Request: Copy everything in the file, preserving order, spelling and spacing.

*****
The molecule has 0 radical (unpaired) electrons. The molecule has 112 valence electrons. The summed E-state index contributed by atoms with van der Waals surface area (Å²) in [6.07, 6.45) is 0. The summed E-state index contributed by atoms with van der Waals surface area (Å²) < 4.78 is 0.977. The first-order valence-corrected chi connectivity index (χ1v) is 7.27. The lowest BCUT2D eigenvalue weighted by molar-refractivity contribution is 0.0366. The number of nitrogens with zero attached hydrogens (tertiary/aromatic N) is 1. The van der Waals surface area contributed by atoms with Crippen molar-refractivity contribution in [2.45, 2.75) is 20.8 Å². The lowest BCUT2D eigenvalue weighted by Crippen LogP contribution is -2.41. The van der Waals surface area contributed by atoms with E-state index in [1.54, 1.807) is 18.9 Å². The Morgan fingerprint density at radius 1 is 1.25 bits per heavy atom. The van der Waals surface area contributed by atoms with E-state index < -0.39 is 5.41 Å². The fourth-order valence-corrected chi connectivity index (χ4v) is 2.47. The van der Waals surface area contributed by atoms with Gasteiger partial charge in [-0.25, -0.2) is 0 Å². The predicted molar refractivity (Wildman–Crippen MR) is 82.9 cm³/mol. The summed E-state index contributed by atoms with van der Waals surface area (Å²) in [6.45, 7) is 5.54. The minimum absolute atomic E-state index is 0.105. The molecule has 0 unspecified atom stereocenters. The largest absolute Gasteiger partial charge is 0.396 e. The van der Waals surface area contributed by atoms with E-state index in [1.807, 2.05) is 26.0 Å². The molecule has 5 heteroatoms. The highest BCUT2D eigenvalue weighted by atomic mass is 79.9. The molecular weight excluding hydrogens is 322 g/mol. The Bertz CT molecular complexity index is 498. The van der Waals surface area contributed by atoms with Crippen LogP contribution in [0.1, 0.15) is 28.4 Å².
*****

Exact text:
The molecule has 0 radical (unpaired) electrons. The molecule has 112 valence electrons. The summed E-state index contributed by atoms with van der Waals surface area (Å²) in [6.07, 6.45) is 0. The summed E-state index contributed by atoms with van der Waals surface area (Å²) < 4.78 is 0.977. The first-order valence-corrected chi connectivity index (χ1v) is 7.27. The lowest BCUT2D eigenvalue weighted by molar-refractivity contribution is 0.0366. The number of nitrogens with zero attached hydrogens (tertiary/aromatic N) is 1. The van der Waals surface area contributed by atoms with Crippen molar-refractivity contribution in [2.45, 2.75) is 20.8 Å². The lowest BCUT2D eigenvalue weighted by Crippen LogP contribution is -2.41. The van der Waals surface area contributed by atoms with E-state index in [1.54, 1.807) is 18.9 Å². The Morgan fingerprint density at radius 1 is 1.25 bits per heavy atom. The van der Waals surface area contributed by atoms with E-state index < -0.39 is 5.41 Å². The fourth-order valence-corrected chi connectivity index (χ4v) is 2.47. The van der Waals surface area contributed by atoms with Gasteiger partial charge in [-0.25, -0.2) is 0 Å². The predicted molar refractivity (Wildman–Crippen MR) is 82.9 cm³/mol. The summed E-state index contributed by atoms with van der Waals surface area (Å²) in [6.45, 7) is 5.54. The minimum absolute atomic E-state index is 0.105. The molecule has 0 unspecified atom stereocenters. The largest absolute Gasteiger partial charge is 0.396 e. The van der Waals surface area contributed by atoms with E-state index in [1.807, 2.05) is 26.0 Å². The molecule has 5 heteroatoms. The highest BCUT2D eigenvalue weighted by atomic mass is 79.9. The molecular weight excluding hydrogens is 322 g/mol. The Bertz CT molecular complexity index is 498. The van der Waals surface area contributed by atoms with Crippen LogP contribution in [0.1, 0.15) is 28.4 Å².